How can we help you? Communicating Social Welfare
Schoenberger-Orgad, S. (2009). How can we help you? Communicating Social Welfare (Thesis, Master of Management Studies (MMS)). The University of Waikato, Hamilton, New Zealand. Retrieved from http://hdl.handle.net/10289/2763
Permanent Research Commons link: http://hdl.handle.net/10289/2763
This thesis examines the ways in which public sector organisations communicate with people from lower socio-economic communities. The study is guided by the research question: Do the existing communication strategies of public sector organisations serve the needs of low decile communities in New Zealand?The study looks at the communication strategies used by three public sector organisations - Ministry of Social Development, Inland Revenue and Hamilton City Council - to interact with residents of a low-decile neighbourhood in Hamilton. Positioned within the critical theoretical paradigm (e.g., Deetz, 2005; Mumby, 2000) which looks at issues of power, domination and asymmetry in terms of communication practices, the research shows how social policy is socially constructed in order to serve the political aims of the public sector but is not necessarily constructed in terms of the target publics of that organisation. The study uses a three dimensional discourse analysis - text, context, and socialpractices (Fairclough, 1992) - to analyse the formal communication and information dissemination structures, processes, and texts of these organisations and to examine the ways in which some of the intended target publics of theseorganisations make sense of them and respond to them. The study includes an analysis of public documents put out by the organisations as well as interviews with youth workers, social workers, and representatives of the specific neighbourhood community. Juxtaposing the textual analysis with the analysis of the interviews facilitates an evaluation of whether the communication strategiesof the organisations relate to the context of the socio-cultural practices of lowdecileneighbourhoods.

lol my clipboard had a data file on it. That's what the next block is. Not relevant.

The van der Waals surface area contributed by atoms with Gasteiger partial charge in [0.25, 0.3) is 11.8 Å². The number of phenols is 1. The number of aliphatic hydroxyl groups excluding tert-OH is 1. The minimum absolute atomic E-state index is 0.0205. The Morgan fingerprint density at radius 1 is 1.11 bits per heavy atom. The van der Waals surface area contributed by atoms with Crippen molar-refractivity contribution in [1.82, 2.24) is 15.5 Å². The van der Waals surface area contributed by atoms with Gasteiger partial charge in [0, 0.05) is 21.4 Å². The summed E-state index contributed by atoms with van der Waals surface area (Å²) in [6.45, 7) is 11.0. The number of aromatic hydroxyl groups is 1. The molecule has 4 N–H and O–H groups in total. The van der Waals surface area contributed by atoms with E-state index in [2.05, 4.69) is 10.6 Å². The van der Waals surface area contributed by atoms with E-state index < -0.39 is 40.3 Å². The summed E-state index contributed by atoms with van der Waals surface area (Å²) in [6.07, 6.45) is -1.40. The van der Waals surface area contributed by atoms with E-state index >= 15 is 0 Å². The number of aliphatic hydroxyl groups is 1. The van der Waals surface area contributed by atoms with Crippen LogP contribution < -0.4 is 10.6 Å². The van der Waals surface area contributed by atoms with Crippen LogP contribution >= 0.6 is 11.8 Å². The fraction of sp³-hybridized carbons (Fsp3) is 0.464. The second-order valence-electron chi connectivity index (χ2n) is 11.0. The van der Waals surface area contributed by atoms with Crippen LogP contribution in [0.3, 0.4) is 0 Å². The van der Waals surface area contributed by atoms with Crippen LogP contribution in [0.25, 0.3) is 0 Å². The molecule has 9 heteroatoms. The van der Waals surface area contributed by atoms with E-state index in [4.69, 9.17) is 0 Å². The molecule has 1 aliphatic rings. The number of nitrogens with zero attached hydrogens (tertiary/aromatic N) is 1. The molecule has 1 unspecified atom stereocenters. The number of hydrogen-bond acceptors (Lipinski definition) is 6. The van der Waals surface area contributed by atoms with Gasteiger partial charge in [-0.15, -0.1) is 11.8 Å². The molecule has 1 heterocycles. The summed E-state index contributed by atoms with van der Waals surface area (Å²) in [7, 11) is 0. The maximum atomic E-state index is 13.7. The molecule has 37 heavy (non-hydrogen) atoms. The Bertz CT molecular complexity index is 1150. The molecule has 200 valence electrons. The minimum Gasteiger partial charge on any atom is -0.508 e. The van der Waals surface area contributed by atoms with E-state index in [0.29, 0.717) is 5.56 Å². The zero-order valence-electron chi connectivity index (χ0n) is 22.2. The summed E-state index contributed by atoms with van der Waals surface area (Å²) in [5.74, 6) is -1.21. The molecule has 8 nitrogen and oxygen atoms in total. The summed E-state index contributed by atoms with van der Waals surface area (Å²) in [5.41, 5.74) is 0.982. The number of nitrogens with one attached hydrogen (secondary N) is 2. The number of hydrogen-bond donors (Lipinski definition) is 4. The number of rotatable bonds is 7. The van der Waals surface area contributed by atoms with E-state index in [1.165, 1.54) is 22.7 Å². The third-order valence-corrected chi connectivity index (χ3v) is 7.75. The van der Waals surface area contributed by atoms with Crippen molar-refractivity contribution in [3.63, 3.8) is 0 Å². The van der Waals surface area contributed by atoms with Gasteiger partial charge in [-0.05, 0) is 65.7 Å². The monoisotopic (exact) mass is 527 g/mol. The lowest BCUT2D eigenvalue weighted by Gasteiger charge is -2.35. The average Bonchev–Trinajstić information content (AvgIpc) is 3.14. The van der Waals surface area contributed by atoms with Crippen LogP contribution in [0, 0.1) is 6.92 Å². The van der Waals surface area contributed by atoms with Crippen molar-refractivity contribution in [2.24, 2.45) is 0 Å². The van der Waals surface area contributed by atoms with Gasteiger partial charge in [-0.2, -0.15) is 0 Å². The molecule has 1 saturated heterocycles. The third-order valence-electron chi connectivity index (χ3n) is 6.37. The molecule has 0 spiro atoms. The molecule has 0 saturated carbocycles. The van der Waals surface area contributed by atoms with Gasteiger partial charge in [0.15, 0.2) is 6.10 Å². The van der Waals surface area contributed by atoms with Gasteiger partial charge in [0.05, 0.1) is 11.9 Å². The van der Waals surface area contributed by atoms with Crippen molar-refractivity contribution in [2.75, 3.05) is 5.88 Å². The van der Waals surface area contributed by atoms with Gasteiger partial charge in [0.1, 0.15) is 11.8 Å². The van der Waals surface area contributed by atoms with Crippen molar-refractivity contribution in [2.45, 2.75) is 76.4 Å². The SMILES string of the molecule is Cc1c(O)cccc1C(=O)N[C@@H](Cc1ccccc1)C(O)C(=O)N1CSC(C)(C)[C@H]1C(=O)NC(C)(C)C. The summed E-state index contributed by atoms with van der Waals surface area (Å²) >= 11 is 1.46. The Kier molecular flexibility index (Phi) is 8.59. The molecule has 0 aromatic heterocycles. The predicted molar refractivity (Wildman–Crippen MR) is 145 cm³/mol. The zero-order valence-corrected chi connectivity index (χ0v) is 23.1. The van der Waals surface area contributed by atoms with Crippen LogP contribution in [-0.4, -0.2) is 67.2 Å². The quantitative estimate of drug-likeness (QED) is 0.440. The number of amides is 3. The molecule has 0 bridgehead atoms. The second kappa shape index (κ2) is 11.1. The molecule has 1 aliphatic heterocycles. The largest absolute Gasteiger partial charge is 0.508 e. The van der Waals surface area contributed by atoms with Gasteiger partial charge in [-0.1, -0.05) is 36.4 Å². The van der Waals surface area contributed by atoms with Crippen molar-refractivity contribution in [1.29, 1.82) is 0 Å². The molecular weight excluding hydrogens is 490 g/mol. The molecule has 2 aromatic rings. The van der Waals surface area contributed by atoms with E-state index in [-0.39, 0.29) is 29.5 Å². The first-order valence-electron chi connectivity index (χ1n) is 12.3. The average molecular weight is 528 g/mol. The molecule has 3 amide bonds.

The University of Waikato
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- Masters Degree Theses